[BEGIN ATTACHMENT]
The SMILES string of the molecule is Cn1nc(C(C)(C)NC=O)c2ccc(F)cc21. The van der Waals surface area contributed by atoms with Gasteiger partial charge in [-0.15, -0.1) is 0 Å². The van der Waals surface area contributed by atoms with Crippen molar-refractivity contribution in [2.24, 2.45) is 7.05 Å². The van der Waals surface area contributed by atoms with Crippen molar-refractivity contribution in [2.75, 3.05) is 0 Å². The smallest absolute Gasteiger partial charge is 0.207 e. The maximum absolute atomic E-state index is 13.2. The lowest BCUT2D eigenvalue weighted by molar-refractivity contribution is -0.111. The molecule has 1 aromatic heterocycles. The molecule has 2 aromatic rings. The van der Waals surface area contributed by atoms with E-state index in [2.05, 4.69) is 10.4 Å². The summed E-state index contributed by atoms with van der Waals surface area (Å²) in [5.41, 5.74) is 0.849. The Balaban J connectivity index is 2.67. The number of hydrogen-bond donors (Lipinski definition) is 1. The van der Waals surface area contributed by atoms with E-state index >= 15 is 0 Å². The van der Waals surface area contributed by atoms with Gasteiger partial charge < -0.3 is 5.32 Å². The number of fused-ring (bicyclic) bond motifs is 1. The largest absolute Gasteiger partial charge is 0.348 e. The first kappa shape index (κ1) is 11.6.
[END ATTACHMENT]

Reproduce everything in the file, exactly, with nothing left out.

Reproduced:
The SMILES string of the molecule is Cn1nc(C(C)(C)NC=O)c2ccc(F)cc21. The van der Waals surface area contributed by atoms with Gasteiger partial charge in [-0.15, -0.1) is 0 Å². The van der Waals surface area contributed by atoms with Crippen molar-refractivity contribution in [2.24, 2.45) is 7.05 Å². The van der Waals surface area contributed by atoms with Crippen molar-refractivity contribution in [2.75, 3.05) is 0 Å². The smallest absolute Gasteiger partial charge is 0.207 e. The maximum absolute atomic E-state index is 13.2. The lowest BCUT2D eigenvalue weighted by molar-refractivity contribution is -0.111. The molecule has 1 aromatic heterocycles. The molecule has 2 aromatic rings. The van der Waals surface area contributed by atoms with E-state index in [2.05, 4.69) is 10.4 Å². The summed E-state index contributed by atoms with van der Waals surface area (Å²) in [5.41, 5.74) is 0.849. The Balaban J connectivity index is 2.67. The number of hydrogen-bond donors (Lipinski definition) is 1. The van der Waals surface area contributed by atoms with E-state index >= 15 is 0 Å². The van der Waals surface area contributed by atoms with Gasteiger partial charge < -0.3 is 5.32 Å². The number of fused-ring (bicyclic) bond motifs is 1. The largest absolute Gasteiger partial charge is 0.348 e. The first kappa shape index (κ1) is 11.6.